Minuteman III missiles are designed to strike targets far from American shores but they could annihilate an advancing army moving from Houston to Dallas just as easily. Navy Trident missiles could be fired from submarines in the Gulf of Mexico to destroy units waiting for their turn to attack at the border. Northern Mexico and southern Canada would become irradiated zones.

So don’t worry America, you are already behind one hell of an impenetrable wall.

Editor’s Note: An earlier version of this story said that only America field nuclear-powered aircraft carriers. The Charles de Gaulle, France’s only aircraft carrier, is also nuclear-powered. WATM regrets this error.
Humor

11 memes that will make you want to join the Navy

Technically, there are five branches of service to choose from if you’re thinking about joining the military (including the Coast Guard). There’s a high level of rivalry among branches that can spark a lot of friendly sh*t talking. As veterans, we still love to take cheap shots at one another — but it’s always in good fun.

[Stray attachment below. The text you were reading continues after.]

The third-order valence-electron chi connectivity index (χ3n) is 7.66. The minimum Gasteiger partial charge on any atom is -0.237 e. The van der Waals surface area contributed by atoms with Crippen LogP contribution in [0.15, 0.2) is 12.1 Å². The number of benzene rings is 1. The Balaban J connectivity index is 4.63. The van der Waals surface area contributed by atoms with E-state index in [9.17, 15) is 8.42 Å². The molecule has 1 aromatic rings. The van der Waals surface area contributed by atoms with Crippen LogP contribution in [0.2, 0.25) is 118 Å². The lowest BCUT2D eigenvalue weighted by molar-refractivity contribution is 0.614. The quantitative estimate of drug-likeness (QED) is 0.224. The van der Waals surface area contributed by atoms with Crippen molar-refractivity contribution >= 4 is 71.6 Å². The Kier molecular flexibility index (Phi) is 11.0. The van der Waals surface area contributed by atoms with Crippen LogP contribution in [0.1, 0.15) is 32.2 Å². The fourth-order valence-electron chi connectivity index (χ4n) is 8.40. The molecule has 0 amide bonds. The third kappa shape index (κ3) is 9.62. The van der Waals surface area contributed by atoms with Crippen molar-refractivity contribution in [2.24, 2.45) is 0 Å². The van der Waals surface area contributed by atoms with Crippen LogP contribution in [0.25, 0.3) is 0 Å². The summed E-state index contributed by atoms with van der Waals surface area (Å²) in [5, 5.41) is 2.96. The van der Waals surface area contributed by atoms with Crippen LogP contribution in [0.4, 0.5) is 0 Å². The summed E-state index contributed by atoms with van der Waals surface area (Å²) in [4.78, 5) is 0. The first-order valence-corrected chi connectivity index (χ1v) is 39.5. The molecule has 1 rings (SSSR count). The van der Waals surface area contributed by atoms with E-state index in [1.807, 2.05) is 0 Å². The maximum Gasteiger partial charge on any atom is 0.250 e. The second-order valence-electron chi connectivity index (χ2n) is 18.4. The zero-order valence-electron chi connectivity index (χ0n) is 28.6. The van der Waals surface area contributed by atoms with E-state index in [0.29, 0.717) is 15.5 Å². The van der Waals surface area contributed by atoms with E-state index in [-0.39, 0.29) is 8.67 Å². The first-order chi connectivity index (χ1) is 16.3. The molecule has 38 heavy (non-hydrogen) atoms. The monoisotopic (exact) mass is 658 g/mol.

We’ve said it time-and-time again that the military has a dark sense of humor and we flex those comedic muscles at the other branches as often as possible. Since the U.S. Navy is hands-down the most dominant force to ever patrol the high seas, sailors do things that no other branch can do: kick ass while floating in the middle of nowhere.

The Army and the Air Force can’t compete with the Navy since they have no ships. The Marines can’t conduct business without the Navy navigating them around the world. Lastly, The Coast Guard is a bunch of land-hugging puddle jumpers.

Since we managed to sh*t talk to everyone (in good fun), it’s time to nail each of them, once again, through memes making you reconsider why you didn’t join the Navy instead.


Former Nissan CEO fugitive says Hollywood is interested in his escape story
Former Nissan CEO fugitive says Hollywood is interested in his escape story
Former Nissan CEO fugitive says Hollywood is interested in his escape story
Former Nissan CEO fugitive says Hollywood is interested in his escape story
Former Nissan CEO fugitive says Hollywood is interested in his escape story

No matter how badass and powerful you might think you are, remember, the U.S. Navy is way freakin’ bigger… and they’re coming for you.

Also read: 9 examples of the military’s dark humor